The Trolleyvox are melodic pop, mellow and smooth like a fine scotch, with pristine acoustic guitars & vocals by Beth Filla both of which stand out in the (generally) sparse instrumentation of The Trolleyvox Present The Karaoke Meltdowns. If you’re looking for a comparison to other bands I’d say that The Trolleyvox are kind of a prettier version of The Replacements.

There are no disappointing songs on the album and, if there is something to complain about, it would be that consistency. The Trolleyvox have developed a ‘sound’ and each track has a distinctly similar structure and sound to it. That’s ok – The Trolleyvox clearly are not about experimentation – they are pure melodic pop and are exceptional at what they do.

The Trolleyvox did manage to shake things up just enough to keep my interest going. Just when I thought that things were going to just coast along song to song, the band throws in a jangly guitar, power pop riffs, a driving bassline, or piano/keyboards to lift things out of the completely expected. That’s a good thing. This was particularly the case on the track “Joyride” where Andrew sings the lead vocal. It was a nice sonic break from Beth’s wonderfully floaty/syrupy vocals, and I found myself enjoying her voice all the more when she returned on the track that follows it, “Baby You Were Lied To”.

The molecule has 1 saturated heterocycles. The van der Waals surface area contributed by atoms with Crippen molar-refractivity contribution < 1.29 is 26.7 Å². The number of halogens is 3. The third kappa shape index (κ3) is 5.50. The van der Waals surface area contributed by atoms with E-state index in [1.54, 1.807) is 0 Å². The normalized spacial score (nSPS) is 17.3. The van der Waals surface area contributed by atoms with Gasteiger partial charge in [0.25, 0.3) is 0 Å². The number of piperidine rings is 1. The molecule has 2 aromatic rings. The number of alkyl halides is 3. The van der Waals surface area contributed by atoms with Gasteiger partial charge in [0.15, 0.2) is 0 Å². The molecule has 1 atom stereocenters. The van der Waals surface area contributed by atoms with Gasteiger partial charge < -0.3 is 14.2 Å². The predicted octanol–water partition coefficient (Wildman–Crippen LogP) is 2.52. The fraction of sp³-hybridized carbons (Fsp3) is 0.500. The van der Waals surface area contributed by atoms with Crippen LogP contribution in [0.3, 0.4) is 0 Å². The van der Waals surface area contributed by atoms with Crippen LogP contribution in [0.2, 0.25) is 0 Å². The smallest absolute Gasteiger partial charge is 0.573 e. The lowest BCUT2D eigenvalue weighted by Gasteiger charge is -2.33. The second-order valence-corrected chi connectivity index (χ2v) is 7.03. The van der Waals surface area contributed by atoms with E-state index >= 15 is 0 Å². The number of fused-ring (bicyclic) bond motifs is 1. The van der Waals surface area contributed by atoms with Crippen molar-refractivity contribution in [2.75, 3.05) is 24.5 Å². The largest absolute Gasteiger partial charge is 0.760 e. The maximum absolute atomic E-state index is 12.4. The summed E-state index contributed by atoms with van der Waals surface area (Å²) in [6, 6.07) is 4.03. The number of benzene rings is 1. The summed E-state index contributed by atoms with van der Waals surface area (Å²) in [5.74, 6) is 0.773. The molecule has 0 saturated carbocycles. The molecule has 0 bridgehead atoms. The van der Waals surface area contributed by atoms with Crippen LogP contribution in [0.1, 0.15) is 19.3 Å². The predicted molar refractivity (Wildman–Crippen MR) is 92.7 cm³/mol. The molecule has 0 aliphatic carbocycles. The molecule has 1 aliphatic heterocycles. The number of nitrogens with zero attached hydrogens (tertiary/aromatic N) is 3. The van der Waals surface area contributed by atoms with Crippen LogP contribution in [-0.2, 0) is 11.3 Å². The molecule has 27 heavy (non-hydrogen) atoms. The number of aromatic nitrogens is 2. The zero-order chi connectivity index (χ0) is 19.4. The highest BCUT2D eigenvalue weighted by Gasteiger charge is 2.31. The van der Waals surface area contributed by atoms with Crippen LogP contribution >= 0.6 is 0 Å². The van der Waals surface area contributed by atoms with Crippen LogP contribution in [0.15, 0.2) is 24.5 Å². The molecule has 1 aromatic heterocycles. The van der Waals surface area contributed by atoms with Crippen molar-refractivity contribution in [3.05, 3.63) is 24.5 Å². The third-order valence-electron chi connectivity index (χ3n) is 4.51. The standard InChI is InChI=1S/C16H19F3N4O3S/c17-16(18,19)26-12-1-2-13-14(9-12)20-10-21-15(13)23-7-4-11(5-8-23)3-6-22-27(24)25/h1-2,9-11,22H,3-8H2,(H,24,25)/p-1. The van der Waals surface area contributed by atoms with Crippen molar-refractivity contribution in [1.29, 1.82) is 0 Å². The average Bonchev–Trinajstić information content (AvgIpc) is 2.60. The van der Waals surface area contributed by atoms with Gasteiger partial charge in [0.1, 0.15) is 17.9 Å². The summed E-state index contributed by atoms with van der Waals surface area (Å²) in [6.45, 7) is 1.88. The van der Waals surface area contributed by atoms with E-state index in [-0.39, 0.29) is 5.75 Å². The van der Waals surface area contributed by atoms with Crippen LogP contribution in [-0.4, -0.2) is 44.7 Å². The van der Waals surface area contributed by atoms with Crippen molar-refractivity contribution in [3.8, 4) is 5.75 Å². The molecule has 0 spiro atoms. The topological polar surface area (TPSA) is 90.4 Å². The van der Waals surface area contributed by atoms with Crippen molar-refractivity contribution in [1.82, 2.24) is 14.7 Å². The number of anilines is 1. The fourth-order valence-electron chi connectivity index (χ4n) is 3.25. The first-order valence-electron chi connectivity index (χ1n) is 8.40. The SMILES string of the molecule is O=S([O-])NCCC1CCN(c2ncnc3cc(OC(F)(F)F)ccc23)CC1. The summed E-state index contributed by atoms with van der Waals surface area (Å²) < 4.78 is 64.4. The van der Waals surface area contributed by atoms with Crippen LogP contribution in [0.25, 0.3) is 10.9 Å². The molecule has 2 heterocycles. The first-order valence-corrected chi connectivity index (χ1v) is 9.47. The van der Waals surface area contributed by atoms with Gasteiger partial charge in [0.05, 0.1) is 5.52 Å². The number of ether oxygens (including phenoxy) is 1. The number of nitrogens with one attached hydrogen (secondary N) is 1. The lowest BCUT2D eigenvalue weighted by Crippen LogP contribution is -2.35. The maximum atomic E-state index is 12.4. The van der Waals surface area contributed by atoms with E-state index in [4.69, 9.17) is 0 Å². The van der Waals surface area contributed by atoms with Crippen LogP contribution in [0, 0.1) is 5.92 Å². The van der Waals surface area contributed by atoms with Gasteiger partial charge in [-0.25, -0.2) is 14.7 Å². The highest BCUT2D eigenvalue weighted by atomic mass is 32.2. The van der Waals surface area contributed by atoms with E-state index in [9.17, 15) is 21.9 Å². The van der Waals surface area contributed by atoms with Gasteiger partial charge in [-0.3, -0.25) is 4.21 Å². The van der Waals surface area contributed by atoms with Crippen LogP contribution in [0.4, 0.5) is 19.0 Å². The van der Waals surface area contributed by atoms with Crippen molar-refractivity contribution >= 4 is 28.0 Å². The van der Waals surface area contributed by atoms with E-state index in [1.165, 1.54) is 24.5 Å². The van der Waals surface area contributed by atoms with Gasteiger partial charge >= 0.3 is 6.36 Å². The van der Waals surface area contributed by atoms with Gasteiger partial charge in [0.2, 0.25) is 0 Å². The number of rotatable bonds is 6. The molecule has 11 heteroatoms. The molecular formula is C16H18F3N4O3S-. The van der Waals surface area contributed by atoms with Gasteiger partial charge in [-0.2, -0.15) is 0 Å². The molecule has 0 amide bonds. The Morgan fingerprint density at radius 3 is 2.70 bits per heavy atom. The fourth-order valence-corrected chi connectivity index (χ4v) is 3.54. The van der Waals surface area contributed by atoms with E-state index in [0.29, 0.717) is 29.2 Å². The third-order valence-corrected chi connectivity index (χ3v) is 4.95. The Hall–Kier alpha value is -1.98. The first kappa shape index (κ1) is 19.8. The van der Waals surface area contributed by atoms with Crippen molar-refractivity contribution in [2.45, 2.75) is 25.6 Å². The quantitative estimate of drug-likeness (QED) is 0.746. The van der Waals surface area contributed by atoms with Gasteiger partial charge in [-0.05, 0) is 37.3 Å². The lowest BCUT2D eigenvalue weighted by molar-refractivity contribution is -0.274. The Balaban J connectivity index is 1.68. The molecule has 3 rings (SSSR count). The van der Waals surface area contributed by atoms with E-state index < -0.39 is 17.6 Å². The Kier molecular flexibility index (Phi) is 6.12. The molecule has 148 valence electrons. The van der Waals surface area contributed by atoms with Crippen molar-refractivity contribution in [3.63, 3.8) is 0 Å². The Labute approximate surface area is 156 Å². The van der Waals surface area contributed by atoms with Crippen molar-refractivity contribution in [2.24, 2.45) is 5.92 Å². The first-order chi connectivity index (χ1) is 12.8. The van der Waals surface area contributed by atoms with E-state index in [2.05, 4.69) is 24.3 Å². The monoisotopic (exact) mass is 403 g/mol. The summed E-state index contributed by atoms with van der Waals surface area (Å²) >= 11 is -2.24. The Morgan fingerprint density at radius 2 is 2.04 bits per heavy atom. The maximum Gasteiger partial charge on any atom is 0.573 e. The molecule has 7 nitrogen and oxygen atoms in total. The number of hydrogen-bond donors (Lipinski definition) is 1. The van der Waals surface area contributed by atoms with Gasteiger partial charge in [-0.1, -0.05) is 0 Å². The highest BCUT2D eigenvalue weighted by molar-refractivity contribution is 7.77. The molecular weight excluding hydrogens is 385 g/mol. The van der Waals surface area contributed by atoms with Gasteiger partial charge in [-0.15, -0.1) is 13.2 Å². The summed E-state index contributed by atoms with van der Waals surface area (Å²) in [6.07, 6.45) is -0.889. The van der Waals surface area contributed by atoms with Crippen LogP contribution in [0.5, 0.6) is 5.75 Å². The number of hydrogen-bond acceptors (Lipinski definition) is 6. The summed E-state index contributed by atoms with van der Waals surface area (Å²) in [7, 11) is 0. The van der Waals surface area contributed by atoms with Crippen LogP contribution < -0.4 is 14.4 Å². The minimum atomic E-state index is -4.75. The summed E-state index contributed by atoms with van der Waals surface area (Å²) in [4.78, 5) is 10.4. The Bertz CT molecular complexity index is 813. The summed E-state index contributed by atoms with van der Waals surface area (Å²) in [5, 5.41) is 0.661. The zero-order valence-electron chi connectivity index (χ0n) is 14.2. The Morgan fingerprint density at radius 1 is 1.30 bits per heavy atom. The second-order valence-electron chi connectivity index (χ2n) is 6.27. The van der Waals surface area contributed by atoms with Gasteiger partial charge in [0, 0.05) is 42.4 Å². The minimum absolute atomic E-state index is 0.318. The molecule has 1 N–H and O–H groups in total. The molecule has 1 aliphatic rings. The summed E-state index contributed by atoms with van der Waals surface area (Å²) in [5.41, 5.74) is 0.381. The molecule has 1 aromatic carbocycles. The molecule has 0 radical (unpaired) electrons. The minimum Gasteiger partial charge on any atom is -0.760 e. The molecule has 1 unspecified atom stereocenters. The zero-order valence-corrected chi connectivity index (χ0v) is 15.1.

“I Am Annabelle” with its brilliant lyric (that ended up being the album title), “In the sad karaoke meltdown”, is definitely a standout track. This is music that should be on commercial radio if it already isn’t. A close second would have to be “Deep Blue Central” where the percussion is provided by what sounds mostly like a trotting horse (or coconuts clapped together a la Monty Python’s Holy Grail.) It’s a really pretty sound with just the amount of reverb to fill in the sparse instrumentation of the song. And, ya, did I mention that Beth can really sing? It’s the beautiful melody and the gorgeous tone of her voice that drags you into this song.

This is a great commercial album, sonically pleasing and smooth, and lyrically shines. The latter is the greatest strength (and least commercial aspect) of the album and could be lost to the inattentive ear that just tunes into Beth’s elegant vocals, Andrew’s power pop guitar riffs, and the exceptional harmonies. This album is a must for those that dig accessible pop music with a focus on quirky and interesting lyrics.

David Morley